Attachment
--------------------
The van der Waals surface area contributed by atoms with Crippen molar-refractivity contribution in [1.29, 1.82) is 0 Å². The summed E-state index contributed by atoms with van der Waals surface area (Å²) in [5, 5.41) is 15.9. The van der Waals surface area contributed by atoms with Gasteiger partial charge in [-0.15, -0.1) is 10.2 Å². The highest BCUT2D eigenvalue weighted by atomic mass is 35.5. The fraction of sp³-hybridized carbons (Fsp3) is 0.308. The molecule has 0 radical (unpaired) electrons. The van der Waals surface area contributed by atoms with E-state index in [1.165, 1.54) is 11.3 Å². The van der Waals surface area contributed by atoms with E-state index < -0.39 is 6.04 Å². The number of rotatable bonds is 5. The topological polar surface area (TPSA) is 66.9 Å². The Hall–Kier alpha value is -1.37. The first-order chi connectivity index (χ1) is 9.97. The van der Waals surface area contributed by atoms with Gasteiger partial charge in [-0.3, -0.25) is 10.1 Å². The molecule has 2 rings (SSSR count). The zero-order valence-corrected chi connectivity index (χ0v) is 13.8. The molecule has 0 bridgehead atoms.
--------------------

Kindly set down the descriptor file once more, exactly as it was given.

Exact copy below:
The van der Waals surface area contributed by atoms with Crippen molar-refractivity contribution in [1.29, 1.82) is 0 Å². The summed E-state index contributed by atoms with van der Waals surface area (Å²) in [5, 5.41) is 15.9. The van der Waals surface area contributed by atoms with Gasteiger partial charge in [-0.15, -0.1) is 10.2 Å². The highest BCUT2D eigenvalue weighted by atomic mass is 35.5. The fraction of sp³-hybridized carbons (Fsp3) is 0.308. The molecule has 0 radical (unpaired) electrons. The van der Waals surface area contributed by atoms with E-state index in [1.165, 1.54) is 11.3 Å². The van der Waals surface area contributed by atoms with E-state index < -0.39 is 6.04 Å². The number of rotatable bonds is 5. The topological polar surface area (TPSA) is 66.9 Å². The Hall–Kier alpha value is -1.37. The first-order chi connectivity index (χ1) is 9.97. The van der Waals surface area contributed by atoms with Gasteiger partial charge in [-0.3, -0.25) is 10.1 Å². The molecule has 2 rings (SSSR count). The zero-order valence-corrected chi connectivity index (χ0v) is 13.8. The molecule has 0 bridgehead atoms.